A former candidate for NC Treasurer on the stuff that moves folks to get a ballot and vote.
“I don’t know if ideas matter anymore in elections.”
The North Carolina Democrat on the other end of the phone line, alas having just come up short in November, sounded positively flummoxed.
Ideas don’t matter, not in the sense of swaying just enough swing voters to earn the win. Show me a candidate who campaigned on “I have a plan for governing” and I’ll show you a campaign with less-than-even odds of winning.
Republican candidates, abetted massively by the legislature, seem to have stumbled into this reality faster than Democrats and embraced the worst of people’s impulses. Democrats have some major catching-up to do and some great opportunities to do it constructively.
Some of this is easy. A campaign staffer broke it down for me very straightforwardly at the start of my race in 2019 when I ran for state treasurer.
“The most important thing for a voter to feel about you is that you care about them and listened to them.”
Once more: “Feel,” not “think,” no mention of preaching about some plan, and make it a general rule rather than selectively applying it just to some constituencies.
The question from here is whether the goal of campaigning is to get people to agree with you or to vote for you.
Successful campaigns will earn votes as efficiently as possible so that they can collect more with the limited resources available to them. Appealing to voters on the issues with a plan is about the most expensive way to go because you have to inform before you can even start persuading, which is no small task itself.
Cut to the chase. Voting is a behavior. We’re trying to get people to do something, not to just think something. It’s actually a series of behaviors including, at minimum, getting a ballot, casting a vote in all races rather than just the top of the ticket, and making each of those votes Democratic.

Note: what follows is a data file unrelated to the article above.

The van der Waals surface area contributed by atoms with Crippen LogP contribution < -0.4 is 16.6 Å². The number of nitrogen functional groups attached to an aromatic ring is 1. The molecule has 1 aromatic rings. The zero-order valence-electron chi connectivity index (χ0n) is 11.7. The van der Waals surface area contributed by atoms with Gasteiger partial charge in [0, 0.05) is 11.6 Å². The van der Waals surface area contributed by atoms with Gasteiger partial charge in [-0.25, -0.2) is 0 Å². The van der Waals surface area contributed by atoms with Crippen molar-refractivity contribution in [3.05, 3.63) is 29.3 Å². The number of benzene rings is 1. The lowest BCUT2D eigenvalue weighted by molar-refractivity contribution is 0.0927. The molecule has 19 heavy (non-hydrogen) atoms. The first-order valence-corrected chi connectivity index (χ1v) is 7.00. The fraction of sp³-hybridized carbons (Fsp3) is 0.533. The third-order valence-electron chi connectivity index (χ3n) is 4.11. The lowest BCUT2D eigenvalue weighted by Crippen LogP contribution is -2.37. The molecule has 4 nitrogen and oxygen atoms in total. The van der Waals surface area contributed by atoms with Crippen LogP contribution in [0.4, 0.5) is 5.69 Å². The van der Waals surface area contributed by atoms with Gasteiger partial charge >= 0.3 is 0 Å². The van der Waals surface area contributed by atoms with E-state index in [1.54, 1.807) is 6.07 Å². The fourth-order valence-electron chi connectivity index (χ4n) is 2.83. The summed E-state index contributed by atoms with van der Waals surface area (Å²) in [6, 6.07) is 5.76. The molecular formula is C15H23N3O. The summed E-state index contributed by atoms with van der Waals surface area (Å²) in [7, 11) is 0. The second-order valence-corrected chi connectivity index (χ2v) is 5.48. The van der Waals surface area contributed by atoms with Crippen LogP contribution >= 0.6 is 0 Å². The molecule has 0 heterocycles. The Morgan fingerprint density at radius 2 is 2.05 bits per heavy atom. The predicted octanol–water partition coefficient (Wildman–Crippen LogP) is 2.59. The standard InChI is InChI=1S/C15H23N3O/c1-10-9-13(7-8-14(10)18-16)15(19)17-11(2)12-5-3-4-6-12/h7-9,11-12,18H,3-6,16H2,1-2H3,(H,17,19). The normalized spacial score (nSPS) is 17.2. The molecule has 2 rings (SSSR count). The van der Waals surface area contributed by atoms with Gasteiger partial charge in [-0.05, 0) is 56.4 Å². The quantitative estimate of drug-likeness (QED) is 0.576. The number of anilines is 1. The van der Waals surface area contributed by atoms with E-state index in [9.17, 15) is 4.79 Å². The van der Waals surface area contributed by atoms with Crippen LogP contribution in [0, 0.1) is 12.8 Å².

Republicans have hacked the system of people’s behavior. They’ve learned that identity, status, and fear are among the strongest nudges for human action, and they’ve put it to work whipping up animus against just about every community that they can.
They’ve also learned from a shameful, centuries-long history about how to create sludge in the system so that people don’t vote.
Reduce availability, from cutting early-voting Sundays when Black churches organize “souls to the polls” to relocating voting sites off of college campuses. Disenfranchise, expressly against people who have served time and paid their debt to society and in-effect against communities that are less likely to have state-issued identification. Sew disorganization, by hamstringing labor and calling it “right to work” instead of “segregation.” Distract, by making money the only way to get voters’ attention.
Democrats’ long-term agenda is to reverse this system, eliminating sludge and nudging everyone to vote. It’s an agenda of democracy, not autocracy. But, to get there, we will have to win in this system by nudging enough voters to fight through the sludge.
What nudges NC voters to get a ballot, cast it fully, and do so in favor of Democrats – with integrity, despite all of the obstacles placed in their path, and at a winning scale?
Clearly, I do not know the full answer to this question – but I do think that part of the answer is evident. We want to frame these races on our terms, with our stories, so that voters feel strongly that the outcome matters to them individually.
This means going on offense and mixing it up with Republican office-seekers. It means having the spine and the stomach to fight for the win. Ultimately, it means giving voters the inspiration – again, inspiration, not reasons – to choose our candidates over theirs.
Coattails are not going to carry the day. The fact that a voter showed up and cast a vote for Cooper in no way means that they’re voting Democrat right on down the ballot. Tens of thousands stop there and either walk out of the voting booth or start voting for Republicans.
Also, feel-good gets no follow-through. Please do not ever let me see another Democratic TV spot that boils down to “I’m a nice person, I have a family, and we probably have a dog too.” It’s all too clever by half. If a voter cannot feel the inspiration of your campaign relative to theirs, then it all hinges on how they feel about your name and the party affiliation beside it. That is a losing proposition in North Carolina.
I do not have the solution for guaranteed wins. But I do know that the right questions are about behaviors, not ideas, and that we have a couple of years to improve our answers before the next statewide contest for North Carolina’s future.
Let’s learn now so that we can lead then.
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